Updated from 9:56 a.m. EDT
In the battle between
and Bill Ackman, the discounter came out on top.
Shareholders snubbed the hedge-fund manager at the company's annual meeting on Thursday, opting to put all four of Target's incumbent nominees back onto the board rather than electing Ackman and his five dissidents. A proposal to set the board size at 12 also passed, according to a preliminary vote count.
Shares of Target fell 1.4% to $39.04 after the announcement.
"On behalf of Target's Board of Directors and management team, we thank our shareholders for their overwhelming support throughout this process," Gregg Steinhafel, chairman, president and CEO said in a statement. "Today's outcome demonstrates the confidence Target shareholders have in our board's qualifications, diversity and experience to provide effective and independent oversight and direction to the company, contributing to the creation of one of the most recognized brands in the United States."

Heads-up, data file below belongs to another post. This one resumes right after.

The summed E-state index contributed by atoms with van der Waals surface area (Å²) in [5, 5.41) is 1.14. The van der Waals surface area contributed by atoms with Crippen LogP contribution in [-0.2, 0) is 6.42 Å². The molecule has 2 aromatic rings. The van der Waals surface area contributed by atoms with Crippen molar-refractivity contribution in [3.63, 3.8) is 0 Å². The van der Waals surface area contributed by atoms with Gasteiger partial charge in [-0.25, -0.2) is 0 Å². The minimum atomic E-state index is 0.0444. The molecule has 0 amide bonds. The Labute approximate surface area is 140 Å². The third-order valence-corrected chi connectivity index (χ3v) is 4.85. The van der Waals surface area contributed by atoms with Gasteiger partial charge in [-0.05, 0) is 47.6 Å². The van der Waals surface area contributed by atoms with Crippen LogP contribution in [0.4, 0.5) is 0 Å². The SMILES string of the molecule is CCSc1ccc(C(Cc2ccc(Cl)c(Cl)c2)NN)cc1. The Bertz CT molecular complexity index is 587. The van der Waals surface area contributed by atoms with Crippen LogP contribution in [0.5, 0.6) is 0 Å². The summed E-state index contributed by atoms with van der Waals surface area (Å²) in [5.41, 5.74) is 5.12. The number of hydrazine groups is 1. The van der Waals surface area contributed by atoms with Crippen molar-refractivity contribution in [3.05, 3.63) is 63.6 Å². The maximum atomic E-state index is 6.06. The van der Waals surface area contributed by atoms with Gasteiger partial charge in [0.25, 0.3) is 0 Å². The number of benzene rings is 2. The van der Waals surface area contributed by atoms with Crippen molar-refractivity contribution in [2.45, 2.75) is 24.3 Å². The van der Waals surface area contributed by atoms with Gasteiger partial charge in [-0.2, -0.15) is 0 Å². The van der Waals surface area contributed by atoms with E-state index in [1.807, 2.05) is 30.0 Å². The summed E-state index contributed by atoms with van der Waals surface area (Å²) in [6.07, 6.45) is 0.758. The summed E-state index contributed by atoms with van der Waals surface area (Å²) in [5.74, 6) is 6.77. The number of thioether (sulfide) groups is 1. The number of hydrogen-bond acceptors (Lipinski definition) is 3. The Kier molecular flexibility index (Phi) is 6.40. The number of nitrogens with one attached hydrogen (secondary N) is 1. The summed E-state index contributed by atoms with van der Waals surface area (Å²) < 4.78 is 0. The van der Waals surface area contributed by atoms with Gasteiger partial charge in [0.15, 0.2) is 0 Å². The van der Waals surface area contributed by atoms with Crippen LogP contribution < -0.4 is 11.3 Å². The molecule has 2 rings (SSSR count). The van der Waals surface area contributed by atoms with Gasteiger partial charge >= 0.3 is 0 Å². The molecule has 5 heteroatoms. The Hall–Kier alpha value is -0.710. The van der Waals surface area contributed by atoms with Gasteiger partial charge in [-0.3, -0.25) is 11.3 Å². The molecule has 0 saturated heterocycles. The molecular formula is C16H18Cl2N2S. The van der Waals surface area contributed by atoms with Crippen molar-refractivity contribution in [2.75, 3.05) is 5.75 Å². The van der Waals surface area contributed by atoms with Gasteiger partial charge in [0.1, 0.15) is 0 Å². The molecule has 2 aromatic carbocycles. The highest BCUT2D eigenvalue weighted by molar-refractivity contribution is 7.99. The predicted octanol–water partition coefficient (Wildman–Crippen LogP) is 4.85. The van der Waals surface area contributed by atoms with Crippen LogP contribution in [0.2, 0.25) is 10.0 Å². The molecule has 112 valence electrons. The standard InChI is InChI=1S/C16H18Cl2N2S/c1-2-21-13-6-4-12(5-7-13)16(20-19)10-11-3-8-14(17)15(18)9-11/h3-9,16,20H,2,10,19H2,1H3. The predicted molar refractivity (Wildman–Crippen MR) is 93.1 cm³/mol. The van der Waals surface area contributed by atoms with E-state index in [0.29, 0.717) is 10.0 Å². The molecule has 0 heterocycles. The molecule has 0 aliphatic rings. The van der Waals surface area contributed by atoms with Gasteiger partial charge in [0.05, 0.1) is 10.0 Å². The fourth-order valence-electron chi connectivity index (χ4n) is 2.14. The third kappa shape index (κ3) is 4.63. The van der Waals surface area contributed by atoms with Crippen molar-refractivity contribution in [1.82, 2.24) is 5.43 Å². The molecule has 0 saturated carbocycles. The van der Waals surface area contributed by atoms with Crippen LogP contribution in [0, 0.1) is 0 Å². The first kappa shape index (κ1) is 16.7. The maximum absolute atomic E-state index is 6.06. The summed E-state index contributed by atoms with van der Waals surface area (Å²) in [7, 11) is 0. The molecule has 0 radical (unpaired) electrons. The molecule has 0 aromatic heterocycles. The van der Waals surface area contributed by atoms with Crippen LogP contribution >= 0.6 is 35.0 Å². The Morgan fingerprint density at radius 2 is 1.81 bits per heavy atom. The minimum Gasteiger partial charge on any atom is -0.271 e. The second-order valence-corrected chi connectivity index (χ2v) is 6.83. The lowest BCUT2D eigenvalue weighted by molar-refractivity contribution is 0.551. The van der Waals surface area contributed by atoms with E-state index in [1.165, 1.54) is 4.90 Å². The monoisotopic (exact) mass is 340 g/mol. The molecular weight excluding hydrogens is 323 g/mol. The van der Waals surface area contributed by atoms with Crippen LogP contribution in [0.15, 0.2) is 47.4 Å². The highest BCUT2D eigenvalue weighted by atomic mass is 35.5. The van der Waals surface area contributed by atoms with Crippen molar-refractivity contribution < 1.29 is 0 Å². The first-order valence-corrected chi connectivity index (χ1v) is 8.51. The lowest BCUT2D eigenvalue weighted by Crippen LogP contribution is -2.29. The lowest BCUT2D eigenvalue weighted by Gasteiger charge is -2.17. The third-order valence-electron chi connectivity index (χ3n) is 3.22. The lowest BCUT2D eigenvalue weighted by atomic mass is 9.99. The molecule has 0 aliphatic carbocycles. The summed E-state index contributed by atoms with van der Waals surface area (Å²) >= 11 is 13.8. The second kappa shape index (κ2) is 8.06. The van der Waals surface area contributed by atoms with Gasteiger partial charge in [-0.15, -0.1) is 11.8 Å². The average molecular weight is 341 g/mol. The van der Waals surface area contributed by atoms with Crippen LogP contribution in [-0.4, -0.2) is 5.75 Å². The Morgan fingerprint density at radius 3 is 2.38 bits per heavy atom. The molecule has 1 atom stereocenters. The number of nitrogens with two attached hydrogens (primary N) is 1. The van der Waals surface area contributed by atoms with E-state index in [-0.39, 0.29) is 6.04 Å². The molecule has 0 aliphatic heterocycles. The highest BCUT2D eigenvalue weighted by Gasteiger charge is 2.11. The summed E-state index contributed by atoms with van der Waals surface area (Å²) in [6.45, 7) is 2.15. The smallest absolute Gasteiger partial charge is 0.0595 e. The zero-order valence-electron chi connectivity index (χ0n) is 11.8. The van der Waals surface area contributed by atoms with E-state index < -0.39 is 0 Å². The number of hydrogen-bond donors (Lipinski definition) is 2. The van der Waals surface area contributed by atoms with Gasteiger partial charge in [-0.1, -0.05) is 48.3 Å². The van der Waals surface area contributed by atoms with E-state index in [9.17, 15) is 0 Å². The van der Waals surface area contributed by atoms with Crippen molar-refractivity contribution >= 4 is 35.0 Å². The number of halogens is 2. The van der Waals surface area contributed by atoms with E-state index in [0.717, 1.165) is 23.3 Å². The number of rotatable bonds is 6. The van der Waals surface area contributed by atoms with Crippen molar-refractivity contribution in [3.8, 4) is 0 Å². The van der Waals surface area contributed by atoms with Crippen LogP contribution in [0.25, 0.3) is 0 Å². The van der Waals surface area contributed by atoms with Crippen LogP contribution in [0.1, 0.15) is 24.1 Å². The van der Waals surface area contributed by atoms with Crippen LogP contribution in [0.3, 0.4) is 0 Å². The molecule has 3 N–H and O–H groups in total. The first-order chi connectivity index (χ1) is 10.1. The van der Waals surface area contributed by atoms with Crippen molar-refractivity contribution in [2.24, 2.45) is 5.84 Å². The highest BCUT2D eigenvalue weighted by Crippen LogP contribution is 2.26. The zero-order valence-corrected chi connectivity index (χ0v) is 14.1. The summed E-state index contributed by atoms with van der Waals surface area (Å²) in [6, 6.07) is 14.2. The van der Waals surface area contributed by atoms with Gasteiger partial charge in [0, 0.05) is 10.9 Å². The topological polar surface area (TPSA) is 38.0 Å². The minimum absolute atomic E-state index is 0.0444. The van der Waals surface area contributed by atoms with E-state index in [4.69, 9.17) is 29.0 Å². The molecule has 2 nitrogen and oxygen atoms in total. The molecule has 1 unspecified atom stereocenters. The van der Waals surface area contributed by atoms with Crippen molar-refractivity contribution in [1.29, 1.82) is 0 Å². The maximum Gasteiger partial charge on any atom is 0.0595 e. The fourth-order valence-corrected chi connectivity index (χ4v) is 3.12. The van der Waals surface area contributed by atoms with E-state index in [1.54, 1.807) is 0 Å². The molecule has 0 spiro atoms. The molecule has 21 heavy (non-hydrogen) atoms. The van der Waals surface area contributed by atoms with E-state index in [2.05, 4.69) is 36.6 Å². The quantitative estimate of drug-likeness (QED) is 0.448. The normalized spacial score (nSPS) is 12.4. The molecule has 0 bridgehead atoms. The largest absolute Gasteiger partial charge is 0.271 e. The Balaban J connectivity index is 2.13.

Now the question remains: will Ackman, who owns a 7.8% stake in the company through his Pershing Square Capital Management hedge fund, continue to invest in Target?
Earlier this week, he essentially attempted to bribe shareholders into giving him a spot on the board by saying he would
now worth over $55 million, for at least five years if he was elected.
Ackman attempted to push two of Target's board members -- Solomon Trujillo and Anne Mulcahy -- to resign, as a result of the fact that their employment status had changed.
Target's guidelines call for a board member to step down when his or her employment situation "changes substantially," at which point the board can decide whether to accept the resignation. Trujillo was removed from Telstra on May 14, while Mulcahy retired from
as CEO last week.
Ackman also wanted to shrink the board size.
His reasoning? He wanted executives to make more drastic changes to the company to pass off big gains to shareholders.
Shares of the company have fallen more than 30% since April of 2007, when Ackman began investing in the company. During that same period, shares of
Still, Ackman has had success in previous board battles. In 2006, he helped convince Wendy's/Arby's
to sell off its doughnut and coffee chain, which ultimately proved profitable.
In 2007 he tried to oust the entire board of Ceridian, a payroll company, and replace it with a new members. He failed on a complete rejiggering of that board, and the company was later sold.
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